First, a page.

Earlier this month, the Yale Pama-Nyungan Lab’s Dr. Claire Bowern and Kevin Zhou published a paper titled “Quantifying uncertainty in the phylogenetics of Australian numeral systems” in the journal Proceedings of the Royal Society B. You can read the paper here.
Using Bayesian phylogenetic methods, Dr. Bowern and Zhou study and analyze the numeral systems of Pama-Nyungan languages in order to reconstruct how those systems may have looked thousands of years ago. What they discover is that the finite numeral systems of Pama-Nyungan languages change over time, losing and gaining numbers as they go. According to the authors, this demonstrates a potential for adaptability and flexibility in languages commonly stereotyped as simple, limited, and incapable of expressing new concepts. They also find that there is tremendous variation over time between the behavior of numeral systems limited at the number five and those with higher limits.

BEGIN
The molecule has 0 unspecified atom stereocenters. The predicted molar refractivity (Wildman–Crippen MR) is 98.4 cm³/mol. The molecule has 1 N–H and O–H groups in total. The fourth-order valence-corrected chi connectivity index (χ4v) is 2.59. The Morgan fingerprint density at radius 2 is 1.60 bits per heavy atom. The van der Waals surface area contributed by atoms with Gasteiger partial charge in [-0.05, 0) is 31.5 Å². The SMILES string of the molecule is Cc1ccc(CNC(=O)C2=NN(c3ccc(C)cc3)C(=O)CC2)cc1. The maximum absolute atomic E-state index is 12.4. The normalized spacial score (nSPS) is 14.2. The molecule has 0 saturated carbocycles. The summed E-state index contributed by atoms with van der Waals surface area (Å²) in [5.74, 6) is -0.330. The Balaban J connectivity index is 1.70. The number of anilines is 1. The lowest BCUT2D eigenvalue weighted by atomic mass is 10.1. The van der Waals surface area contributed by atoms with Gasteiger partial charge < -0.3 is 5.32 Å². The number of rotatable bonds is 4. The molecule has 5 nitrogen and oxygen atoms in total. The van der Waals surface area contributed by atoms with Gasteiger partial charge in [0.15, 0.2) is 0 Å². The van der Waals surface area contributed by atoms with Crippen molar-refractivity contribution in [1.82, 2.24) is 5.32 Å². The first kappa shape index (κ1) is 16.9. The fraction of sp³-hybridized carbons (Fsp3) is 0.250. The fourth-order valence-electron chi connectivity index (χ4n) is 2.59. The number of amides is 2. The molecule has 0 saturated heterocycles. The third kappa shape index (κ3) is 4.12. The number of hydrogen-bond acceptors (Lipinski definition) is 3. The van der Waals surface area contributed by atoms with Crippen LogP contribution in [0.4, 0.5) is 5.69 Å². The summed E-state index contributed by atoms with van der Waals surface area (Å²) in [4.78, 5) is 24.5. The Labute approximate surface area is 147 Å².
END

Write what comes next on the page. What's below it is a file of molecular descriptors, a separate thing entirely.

Here is the paper’s abstract:
Researchers have long been interested in the evolution of culture and the ways in which change in cultural systems can be reconstructed and tracked. Within the realm of language, these questions are increasingly investigated with Bayesian phylogenetic methods. However, such work in cultural phylogenetics could be improved by more explicit quantification of reconstruction and transition probabilities. We apply such methods to numerals in the languages of Australia. As a large phylogeny with almost universal ‘low-limit’ systems, Australian languages are ideal for investigating numeral change over time. We reconstruct the most likely extent of the system at the root and use that information to explore the ways numerals evolve. We show that these systems do not increment serially, but most commonly vary their upper limits between 3 and 5. While there is evidence for rapid system elaboration beyond the lower limits, languages lose numerals as well as gain them. We investigate the ways larger numerals build on smaller bases, and show that there is a general tendency to both gain and replace 4 by combining 2 + 2 (rather than inventing a new unanalysable word ‘four’). We develop a series of methods for quantifying and visualizing the results.